The Lower:

1) Spike’s Tactical Gen II Billet Lower. It comes with all the small parts except a trigger/hammer group. Includes anti-walk pins, springs, detents. It has been machined for lightness, and it is a beautiful piece. It should be. It costs $450 by itself. The safety, bolt release, and mag-release buttons are all ambidextrous, which as a left-handed shooter, I really appreciate.
2) Spike’s Tactical buffer assembly.
3) Mission First Tactical Battlelink Minimalist buttstock.
4) Timney 3-pound Single Stage Competition Trigger.
5) Hogue Overmolded pistol grip.

Carbine Upper:

1) Spike’s Tactical Gen II Billet Upper. Comes with small parts already installed. This has also been machined for both strength and lightness, and matches the lower above. The matching Gen II lower comes with a tensioning set screw that locks up the fit between receiver halves so it’s nice and tight.
2) BCM Gunfighter Ambidextrous Charging Handle.
3) Adams Arms mid-length XLP piston conversion kit. (Includes the bolt carrier.)
4) Leitner-Wise 5.56 Upper Receiver Service Package. Includes a NiB plated bolt, cam pin, and solid firing pin retention pin.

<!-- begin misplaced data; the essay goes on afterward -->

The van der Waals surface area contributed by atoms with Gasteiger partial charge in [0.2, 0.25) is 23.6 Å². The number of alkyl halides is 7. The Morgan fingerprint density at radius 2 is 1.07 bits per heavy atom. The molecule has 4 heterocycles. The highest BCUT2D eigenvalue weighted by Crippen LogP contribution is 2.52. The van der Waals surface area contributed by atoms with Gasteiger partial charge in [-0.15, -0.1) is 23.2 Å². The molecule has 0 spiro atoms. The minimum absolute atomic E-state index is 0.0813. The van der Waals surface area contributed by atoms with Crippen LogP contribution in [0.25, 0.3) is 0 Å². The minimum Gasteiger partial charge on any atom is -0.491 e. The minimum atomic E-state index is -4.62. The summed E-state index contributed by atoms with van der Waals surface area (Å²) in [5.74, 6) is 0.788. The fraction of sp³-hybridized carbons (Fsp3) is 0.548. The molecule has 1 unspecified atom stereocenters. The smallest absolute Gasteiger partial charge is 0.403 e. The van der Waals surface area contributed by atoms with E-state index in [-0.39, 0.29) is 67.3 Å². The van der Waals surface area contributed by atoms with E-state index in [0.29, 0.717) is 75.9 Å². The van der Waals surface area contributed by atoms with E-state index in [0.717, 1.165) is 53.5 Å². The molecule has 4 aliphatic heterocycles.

5) Rainier Arms Select 16-inch 416R stainless 5.56 medium-contour barrel, mid-length gas port, 1:8 polygonal 5R rifling, guaranteed sub-MOA at 100 yards with match ammo.
6) AAC 3 prong flash hider/suppressor mount.
7) AAC 762-SDN-6 Suppressor.
8) Rainier Arms/Samson 11-inch Evolution Keymod rail.
9) Trijicon 4x32 BAC ACOG (TA31F), affixed with a BOBRO quick-release mount.

I try to use BOBRO mounts almost exclusively because they are so good at returning to zero after dismounting/remounting the optic.

SBR Upper:

1) Spike’s Tactical Gen II Billet Upper (same as above).
2) BCM Gunfighter Ambidextrous Charging Handle.
3) Smith Enterprises M16 Chrome Plated Match bolt carrier.
4) Leitner-Wise 5.56 Upper Receiver Service Package (same as above).
5) Rainier Arms Select 10.5-inch 416R 300 Blackout medium-contour barrel, pistol-length gas port, 1:8.5 polygonal 5R rifling, guaranteed sub-MOA at 100 yards with match ammo.
6) AAC 3-prong flash hider/suppressor mount.
7) BCM 9-inch KMR Alpha Keymod rail.
8) Aimpoint T2 Micro, on a BOBRO quick release mount.